With so many people working from home and physically distancing themselves—until May, as ordered by the Fed, and probably longer than that—your poor car has probably been sitting outside on the street or stuck in your garage. And that’s especially true if you’ve been trying to get all your groceries and other essentials delivered instead of going out.
While I’m not saying now is a great time for a road trip—it definitely is not—you’re still going to want to set a calendar reminder to take your car for a quick trip. If you don’t, and you let it just sit there, unused, you could be in for a surprise the next time you need to go somewhere.
Here’s the fun gamble, though: You can let your car sit for months without driving it and it might be fine. You can let it sit for a week without driving it, and it might have a serious issue (or something annoying, like a dead battery) the next time you try to go to the store. There’s really no way to predict this in advance, but don’t let that make you lazy.
As Rick Popely wrote for Cars.com back in 2016:
…you’re better off driving it a couple of times each month and for at least 10 miles (15 kilometres), with some speeds over 50 mph (80 km/h) if possible. You not only want your engine to get fully warmed up but for the entire car to get some exercise as well.
Letting a car idle for 10 minutes will get the engine up to normal operating temperature but accomplish little else. Driving the car for several miles wakes up the transmission, brakes, suspension, power steering, climate system (including the air conditioner) and all the fluids, seals and gaskets for those components that have been on a long snooze.
While I couldn’t disagree more with suggesting that your car needs “exercise,” it’s also important to let your car move around a bit to reduce wear on the part of your tires that are resting on the ground—especially if the weather is colder and your tires are losing a little more air than they normally do.
In a more recent article, Cars.com senior editor Mike Hanley noted that the chief issue you’ll likely face by leaving your car out to pasture is an unhappy battery. That’s thanks to all the various components that are slowly but surely using your battery’s energy—and by not driving your car, your battery isn’t able to recharge.
To avoid a dead battery, you can start your car once a week and let it run for about 5-10 minutes. (If your car is parked in a garage, be sure to do this with the garage door open to ensure proper ventilation for exhaust fumes.) Alternatively, a battery tender will help maintain your battery at its proper voltage — just be sure to disconnect it before you drive anywhere. And if you do go out to your car and it won’t start, AAA and other auto insurance companies are still offering roadside assistance.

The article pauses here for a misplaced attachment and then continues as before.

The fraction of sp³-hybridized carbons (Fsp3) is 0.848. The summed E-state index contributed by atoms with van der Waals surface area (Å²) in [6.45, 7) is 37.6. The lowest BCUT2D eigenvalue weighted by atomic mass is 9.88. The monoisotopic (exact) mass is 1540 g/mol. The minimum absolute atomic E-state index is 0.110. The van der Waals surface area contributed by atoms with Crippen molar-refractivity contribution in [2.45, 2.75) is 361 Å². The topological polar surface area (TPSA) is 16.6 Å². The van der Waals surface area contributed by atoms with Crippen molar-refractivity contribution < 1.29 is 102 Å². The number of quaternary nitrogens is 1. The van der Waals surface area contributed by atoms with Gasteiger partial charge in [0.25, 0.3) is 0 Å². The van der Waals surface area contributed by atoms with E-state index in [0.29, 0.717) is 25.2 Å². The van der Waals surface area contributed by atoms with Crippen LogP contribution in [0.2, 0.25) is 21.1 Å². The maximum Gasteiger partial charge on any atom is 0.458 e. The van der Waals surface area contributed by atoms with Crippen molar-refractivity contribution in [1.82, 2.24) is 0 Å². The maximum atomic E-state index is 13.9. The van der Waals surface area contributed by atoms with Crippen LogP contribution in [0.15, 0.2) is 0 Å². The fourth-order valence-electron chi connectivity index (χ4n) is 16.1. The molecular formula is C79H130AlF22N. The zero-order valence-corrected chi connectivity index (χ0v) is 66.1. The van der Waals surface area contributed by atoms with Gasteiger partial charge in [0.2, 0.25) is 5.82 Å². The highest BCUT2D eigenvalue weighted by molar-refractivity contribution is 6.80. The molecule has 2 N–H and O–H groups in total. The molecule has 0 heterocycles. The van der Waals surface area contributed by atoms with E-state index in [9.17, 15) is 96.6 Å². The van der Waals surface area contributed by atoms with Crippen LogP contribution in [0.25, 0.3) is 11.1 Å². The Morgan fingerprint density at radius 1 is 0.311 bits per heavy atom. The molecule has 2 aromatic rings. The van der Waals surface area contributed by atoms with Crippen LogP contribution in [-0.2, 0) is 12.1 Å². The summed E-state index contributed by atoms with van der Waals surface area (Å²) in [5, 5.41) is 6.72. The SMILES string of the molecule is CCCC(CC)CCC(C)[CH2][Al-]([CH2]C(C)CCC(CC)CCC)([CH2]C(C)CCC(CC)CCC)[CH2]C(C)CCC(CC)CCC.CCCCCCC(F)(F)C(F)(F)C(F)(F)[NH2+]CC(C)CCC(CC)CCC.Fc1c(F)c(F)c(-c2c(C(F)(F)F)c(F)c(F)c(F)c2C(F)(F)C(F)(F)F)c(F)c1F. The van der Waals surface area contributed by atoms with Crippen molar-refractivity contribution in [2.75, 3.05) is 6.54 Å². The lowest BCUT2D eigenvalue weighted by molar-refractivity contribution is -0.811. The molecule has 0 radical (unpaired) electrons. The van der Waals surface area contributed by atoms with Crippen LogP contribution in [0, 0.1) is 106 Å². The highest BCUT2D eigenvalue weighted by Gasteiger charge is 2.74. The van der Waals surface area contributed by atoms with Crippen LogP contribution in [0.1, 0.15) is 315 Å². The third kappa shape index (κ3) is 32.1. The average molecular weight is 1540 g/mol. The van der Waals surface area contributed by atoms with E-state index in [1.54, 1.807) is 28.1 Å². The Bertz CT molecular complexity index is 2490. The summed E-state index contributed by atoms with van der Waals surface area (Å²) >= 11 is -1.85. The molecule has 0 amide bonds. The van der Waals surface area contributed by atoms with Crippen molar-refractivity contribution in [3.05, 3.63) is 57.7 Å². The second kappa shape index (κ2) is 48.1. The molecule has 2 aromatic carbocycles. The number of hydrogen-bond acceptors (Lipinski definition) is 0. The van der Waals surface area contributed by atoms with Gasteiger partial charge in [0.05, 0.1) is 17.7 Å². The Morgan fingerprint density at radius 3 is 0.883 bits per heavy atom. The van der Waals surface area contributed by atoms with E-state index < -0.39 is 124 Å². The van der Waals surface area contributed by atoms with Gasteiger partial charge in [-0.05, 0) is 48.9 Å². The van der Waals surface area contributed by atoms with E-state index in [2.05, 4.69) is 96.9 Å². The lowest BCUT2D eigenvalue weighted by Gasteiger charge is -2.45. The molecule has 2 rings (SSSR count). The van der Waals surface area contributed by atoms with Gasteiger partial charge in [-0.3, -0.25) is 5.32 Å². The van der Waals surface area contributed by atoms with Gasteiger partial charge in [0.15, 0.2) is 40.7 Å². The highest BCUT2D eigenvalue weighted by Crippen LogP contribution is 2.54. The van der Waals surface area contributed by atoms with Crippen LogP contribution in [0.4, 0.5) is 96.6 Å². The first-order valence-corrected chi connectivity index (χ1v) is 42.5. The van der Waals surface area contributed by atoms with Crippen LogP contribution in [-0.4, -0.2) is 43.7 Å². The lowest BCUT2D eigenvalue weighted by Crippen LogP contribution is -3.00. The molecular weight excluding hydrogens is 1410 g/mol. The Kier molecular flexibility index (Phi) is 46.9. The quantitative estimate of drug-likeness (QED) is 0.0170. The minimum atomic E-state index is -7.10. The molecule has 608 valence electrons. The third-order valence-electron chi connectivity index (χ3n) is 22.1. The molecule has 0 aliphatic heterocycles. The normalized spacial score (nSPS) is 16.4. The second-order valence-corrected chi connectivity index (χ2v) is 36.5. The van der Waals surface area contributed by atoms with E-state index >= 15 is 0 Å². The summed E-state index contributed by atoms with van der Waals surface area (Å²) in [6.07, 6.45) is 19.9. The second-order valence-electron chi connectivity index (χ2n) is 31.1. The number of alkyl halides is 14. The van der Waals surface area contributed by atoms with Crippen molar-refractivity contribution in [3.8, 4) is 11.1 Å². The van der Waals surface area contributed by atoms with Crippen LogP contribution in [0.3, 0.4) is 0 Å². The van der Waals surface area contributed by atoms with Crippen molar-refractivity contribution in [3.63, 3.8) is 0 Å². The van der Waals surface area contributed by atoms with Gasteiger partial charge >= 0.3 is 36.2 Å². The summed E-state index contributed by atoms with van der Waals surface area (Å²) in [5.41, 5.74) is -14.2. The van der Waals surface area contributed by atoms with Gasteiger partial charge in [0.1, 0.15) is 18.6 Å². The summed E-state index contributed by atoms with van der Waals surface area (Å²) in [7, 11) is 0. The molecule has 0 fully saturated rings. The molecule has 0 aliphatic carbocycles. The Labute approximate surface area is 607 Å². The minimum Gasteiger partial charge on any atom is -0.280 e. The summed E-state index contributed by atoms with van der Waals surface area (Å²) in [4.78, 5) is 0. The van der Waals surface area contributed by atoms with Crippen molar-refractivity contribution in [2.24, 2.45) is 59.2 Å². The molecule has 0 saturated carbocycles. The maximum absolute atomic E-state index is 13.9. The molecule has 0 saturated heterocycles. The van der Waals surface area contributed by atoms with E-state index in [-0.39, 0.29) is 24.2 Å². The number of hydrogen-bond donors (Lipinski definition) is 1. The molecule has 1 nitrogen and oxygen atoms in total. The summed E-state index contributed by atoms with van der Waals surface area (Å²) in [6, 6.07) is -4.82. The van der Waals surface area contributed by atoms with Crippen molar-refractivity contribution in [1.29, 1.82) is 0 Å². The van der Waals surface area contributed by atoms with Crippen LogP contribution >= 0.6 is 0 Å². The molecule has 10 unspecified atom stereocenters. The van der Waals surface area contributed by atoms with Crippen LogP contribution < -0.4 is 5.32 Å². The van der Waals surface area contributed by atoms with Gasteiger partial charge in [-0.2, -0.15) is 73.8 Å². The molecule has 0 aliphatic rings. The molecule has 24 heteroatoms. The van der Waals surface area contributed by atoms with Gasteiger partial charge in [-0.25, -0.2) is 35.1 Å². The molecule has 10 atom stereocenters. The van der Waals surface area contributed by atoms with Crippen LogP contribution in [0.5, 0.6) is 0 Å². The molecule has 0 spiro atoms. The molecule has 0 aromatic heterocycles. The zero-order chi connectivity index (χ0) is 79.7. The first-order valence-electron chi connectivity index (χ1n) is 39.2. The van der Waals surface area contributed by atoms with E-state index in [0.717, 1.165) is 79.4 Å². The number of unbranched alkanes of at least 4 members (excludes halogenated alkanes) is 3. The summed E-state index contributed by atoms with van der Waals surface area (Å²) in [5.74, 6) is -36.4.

I always figured I could jump-start my car in times like these, but for the last many years, I’ve packed one of these beasts in my trunk. Not only has it saved my bacon with jump-starts when nobody else is around, but it’s also incredibly useful if you need to give your tires some quick air. And, yes, you should be checking that, too, even if you aren’t driving your car much nowadays. Get a tire pressure gauge and make sure you’re still at your factory-preferred PSI, at minimum, before you take your quarantined vehicle out for a little sun.
Don’t forget to wash your car too, if you can. Not only is it therapeutic, it helps keep crap off your car that can damage the clearcoat if left on for too long. I’m mainly thinking about birds that love to poop on my car when it’s parked for longer than two hours at any one time. Bird poop is the enemy, and even the slightest hint of it should be a great reminder that, hey, maybe it’s time to give [your car’s clever name here] a bath.
Rather than put dedicated time on your calendar for car washing, I prefer the simpler advice that Dennis Taljan from paint company PPG told Consumer Reports in 2018: “When you see stuff on it, wash it.”